His mother had two jobs. I was glad that she was working, but worried about the care he was receiving or obviously not receiving. I doubted that she had time to talk with me. I began trying to get the step-father to talk with me. No luck. Collaboration? Not from these parents.

A few days after the child began talking to me, he said his leg hurt, his tummy hurt. The story came out in a blur of words. I immediately talked with all of the appropriate people at my elementary school and beyond my school. The counselor talked with the child. The sad truth was indeed the really sad truth. Things were very wrong at his house.


Action was taken very quickly by the appropriate agency. He was sent to foster care in another school district that very day. I hope he found love and support. I hope he found a warm and comfortable bed. I hope he found a good dinner waiting for him every evening.

I do not know what happened to him after his placement. I hope that he learned to smile. I hope that his mother learned that she needs to collaborate with the teacher and the school and anyone else who would help her. Fear keeps so many parents from seeking assistance. If only she really knew how much effort we put into finding a bit of a future for her child.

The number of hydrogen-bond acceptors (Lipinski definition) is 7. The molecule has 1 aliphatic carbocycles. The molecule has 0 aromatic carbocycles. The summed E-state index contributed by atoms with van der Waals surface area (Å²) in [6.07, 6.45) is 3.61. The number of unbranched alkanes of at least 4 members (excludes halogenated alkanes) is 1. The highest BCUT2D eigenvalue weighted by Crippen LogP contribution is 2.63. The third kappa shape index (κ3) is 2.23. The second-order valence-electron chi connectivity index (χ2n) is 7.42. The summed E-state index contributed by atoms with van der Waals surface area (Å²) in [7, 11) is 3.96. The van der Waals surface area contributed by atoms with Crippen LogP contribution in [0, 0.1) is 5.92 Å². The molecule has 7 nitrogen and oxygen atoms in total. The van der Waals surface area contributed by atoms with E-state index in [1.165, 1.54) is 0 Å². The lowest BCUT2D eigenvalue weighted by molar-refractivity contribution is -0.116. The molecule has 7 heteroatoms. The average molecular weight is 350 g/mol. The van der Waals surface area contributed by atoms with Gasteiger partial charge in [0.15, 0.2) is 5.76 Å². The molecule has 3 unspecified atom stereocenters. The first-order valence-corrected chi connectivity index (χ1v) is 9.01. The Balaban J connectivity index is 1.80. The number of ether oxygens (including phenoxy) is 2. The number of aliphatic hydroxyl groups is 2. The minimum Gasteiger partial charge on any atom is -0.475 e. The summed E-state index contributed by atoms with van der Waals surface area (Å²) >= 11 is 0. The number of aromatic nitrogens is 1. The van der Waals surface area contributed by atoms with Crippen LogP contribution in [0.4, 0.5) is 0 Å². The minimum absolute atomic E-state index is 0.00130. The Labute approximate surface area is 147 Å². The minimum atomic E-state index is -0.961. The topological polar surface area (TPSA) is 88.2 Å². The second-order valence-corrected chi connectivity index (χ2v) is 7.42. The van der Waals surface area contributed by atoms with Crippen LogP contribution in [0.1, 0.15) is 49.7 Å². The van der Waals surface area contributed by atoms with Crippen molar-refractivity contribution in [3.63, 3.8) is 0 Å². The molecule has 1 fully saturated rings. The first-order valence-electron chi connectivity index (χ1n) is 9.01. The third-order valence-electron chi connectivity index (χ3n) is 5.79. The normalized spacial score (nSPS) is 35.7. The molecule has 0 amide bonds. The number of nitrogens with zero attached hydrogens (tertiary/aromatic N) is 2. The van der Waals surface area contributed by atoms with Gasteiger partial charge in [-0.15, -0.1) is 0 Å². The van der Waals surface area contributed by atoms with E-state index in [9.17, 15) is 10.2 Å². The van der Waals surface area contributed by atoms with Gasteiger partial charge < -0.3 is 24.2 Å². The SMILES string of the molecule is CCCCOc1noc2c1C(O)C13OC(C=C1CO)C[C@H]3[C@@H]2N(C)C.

I certainly did not find a chance at a better life for him all by myself. It took a group of people working together. And it all started because a group of educators listened to his quiet voice. That is why I believe that it takes a truly committed village to raise a child.





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Summer of 2017...the child who was in my class is now grown up. My prayer is that he made it…that he became the happy child that he deserved to be. I hope that his basic needs plus more were met.




Two Voices. Blending Sounds.Two Guys In Lubbock Share Their Talent!

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Michael Henry and Justin Robinett were students at Texas Tech University in Lubbock Texas when they decided to record a YouTube video in 2009. It was just on a whim…just for fun. Justin had a set of amateur recording equipment that he had acquired back in high school. Michael was curious about how they could make a video. Why not try it out? Anyway… who in the world was really going to listen?